Morgenroth believes that as a result of the new regulations, "insurance companies could increase their bond allocations from 80-85% to 95%."
There is a widely held view in the real estate industry that this regulation is hurting those it is intended to protect. Solvency II imposes a capital charge of 25% on direct real estate and 39% on real estate funds. The charges apply to the equity portion of the investment only.
"The aim of this regulation is to make the investments of insurance companies safer in the interests of their private clients, but it will in reality achieve the opposite," Morgenroth says. "Given that the capital charges apply only to the equity part, insurance companies will be incentivised to invest in funds with lower equity and higher leverage - to go into more risky investments in terms of returns. One consequence of this will be that no German insurance company will invest in German residential. It makes no sense. This is a mistake in the system which has to be corrected."
"Although quite a number of associations are representing the interests of the insurance and pension fund industry in Brussels, the specific issues of real estate investments in combination with Solvency II have not been picked up by them," Morgenroth explains.
"The reason for this may be that the existing associations had other priorities based on the fact that the highly dominating bond exposure of life insurers is in the area of 80-85%, while the real estate allocation is in the area of 5%."
Morgenroth sets out a further consequence of Solvency II that he believes is also contrary to the aim of the regulator of making the investments of insurance companies less risky. "The regulator is pushing insurance companies towards a monocyclic investment in fixed income. Given the environment of historic low yields the foreseeable rising inflation would then hit insurance companies and their clients with their asset allocation of 95% to bonds. What that means for capital values - you don't need to be a genius to work that out."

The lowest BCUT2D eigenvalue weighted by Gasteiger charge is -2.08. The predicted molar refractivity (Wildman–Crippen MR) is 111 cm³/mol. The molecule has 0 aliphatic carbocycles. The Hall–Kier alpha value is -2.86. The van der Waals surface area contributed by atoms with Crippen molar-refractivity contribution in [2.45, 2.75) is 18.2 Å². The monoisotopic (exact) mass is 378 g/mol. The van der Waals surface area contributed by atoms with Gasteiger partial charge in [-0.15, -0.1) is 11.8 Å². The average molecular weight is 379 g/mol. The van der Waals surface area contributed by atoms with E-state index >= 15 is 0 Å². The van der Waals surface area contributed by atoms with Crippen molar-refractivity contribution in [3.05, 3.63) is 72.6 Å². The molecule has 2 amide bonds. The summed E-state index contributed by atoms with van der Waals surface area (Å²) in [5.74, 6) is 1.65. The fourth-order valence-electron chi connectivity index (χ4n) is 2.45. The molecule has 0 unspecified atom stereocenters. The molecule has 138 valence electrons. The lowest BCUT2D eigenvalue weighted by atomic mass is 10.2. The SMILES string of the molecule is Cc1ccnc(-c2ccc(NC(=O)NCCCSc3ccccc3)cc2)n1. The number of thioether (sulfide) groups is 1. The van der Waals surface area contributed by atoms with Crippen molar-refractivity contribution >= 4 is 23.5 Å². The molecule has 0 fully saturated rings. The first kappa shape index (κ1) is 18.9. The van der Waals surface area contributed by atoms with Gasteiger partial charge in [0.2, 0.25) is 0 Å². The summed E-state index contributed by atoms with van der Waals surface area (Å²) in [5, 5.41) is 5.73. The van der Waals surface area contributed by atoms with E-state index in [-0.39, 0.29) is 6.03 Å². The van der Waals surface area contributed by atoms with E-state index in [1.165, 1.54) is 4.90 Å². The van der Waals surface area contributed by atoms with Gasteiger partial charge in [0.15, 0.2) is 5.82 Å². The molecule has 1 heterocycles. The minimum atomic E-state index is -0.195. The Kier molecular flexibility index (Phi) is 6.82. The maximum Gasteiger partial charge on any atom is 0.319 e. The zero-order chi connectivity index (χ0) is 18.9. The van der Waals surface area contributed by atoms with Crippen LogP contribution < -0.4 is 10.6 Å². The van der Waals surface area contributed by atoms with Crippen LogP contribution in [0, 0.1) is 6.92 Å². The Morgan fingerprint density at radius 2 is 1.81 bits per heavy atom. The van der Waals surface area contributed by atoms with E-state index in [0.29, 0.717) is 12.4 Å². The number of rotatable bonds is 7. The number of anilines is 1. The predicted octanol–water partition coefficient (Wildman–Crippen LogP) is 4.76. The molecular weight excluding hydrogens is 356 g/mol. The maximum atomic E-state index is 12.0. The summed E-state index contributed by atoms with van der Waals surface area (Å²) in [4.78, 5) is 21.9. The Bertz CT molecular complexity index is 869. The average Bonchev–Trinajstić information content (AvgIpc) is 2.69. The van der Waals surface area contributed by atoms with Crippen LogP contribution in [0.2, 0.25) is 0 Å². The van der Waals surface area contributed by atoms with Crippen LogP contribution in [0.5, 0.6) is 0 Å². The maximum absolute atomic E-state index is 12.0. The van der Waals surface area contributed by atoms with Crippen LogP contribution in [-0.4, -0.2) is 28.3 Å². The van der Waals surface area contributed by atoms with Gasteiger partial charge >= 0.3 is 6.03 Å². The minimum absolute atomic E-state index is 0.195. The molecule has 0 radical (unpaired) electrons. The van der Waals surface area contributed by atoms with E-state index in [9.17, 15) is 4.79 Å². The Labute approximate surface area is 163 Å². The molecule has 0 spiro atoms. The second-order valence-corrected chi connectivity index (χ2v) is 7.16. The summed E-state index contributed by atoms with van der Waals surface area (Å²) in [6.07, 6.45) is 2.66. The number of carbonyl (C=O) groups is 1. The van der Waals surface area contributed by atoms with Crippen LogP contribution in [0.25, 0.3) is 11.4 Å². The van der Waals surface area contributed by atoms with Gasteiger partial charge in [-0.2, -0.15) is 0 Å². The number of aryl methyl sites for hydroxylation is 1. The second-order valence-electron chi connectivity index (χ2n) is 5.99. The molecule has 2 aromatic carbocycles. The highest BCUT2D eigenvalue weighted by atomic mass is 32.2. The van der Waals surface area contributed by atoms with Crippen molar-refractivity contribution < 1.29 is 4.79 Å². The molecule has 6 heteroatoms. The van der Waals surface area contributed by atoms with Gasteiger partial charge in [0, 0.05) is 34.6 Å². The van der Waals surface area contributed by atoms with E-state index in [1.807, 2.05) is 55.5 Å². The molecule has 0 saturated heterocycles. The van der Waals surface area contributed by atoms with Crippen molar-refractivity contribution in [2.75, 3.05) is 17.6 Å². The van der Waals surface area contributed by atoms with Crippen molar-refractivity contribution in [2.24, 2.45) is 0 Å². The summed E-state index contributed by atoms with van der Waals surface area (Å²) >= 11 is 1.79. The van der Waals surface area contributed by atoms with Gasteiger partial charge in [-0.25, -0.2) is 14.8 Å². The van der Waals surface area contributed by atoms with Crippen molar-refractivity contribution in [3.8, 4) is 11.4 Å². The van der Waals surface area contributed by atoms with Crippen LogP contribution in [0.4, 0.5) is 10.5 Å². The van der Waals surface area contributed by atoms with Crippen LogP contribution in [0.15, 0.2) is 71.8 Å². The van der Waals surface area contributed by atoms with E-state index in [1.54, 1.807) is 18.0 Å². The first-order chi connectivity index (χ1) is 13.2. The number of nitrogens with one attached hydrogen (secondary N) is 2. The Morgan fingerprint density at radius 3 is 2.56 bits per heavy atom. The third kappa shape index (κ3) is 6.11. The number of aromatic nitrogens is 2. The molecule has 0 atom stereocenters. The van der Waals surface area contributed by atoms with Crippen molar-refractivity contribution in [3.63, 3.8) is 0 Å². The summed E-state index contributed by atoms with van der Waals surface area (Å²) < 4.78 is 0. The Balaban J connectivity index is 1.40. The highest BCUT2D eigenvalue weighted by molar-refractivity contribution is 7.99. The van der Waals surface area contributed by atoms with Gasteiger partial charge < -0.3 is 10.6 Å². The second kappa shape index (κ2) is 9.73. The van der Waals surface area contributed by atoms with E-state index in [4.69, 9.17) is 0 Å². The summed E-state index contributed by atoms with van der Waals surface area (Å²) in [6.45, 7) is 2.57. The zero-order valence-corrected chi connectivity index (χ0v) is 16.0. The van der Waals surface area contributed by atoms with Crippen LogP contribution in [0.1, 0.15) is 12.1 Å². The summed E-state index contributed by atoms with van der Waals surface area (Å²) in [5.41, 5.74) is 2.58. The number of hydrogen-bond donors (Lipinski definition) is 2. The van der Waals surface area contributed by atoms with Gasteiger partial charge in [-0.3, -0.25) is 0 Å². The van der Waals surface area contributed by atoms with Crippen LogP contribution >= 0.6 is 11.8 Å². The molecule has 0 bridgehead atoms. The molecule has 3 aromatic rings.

In order to argue the case Morgenroth believes there is a need to discuss the characteristics of real estate in its various forms in relation to other asset classes. "In this context it is all the more important to measure the performance of non-listed real estate funds. As well as being important for investors to have an index for benchmarking purposes it also helps us demonstrate to regulators that the 25%/39% capital charges are not applicable for all countries and segments."
In a major step forward in measuring the performance of the non-listed property sector, INREV published the first quarterly Index results in September. The results offer investors and fund managers the first real chance to incorporate industry-level returns into their quarterly performance evaluations of funds. Investors and fund managers find more frequent data extremely helpful for understanding and benchmarking fund performance. "This will further increase market transparency," Thomas says.
INREV is pleased with its coverage of both the annual and quarterly indices although, as he points out, "there is always room for improvement." He emphasises it is critical that fund managers provide the missing historical data in order for INREV to freeze the annual index in the next six to nine months, providing a more reliable industry benchmark.
On this last point he highlights the research INREV is carrying out on manager styles. INREV has come a long way since its first set of definitions based on IRR and leverage, and a new round of work is currently underway to further refine the definitions. "Once we are clear about the definitions we can freeze the style indices," he says.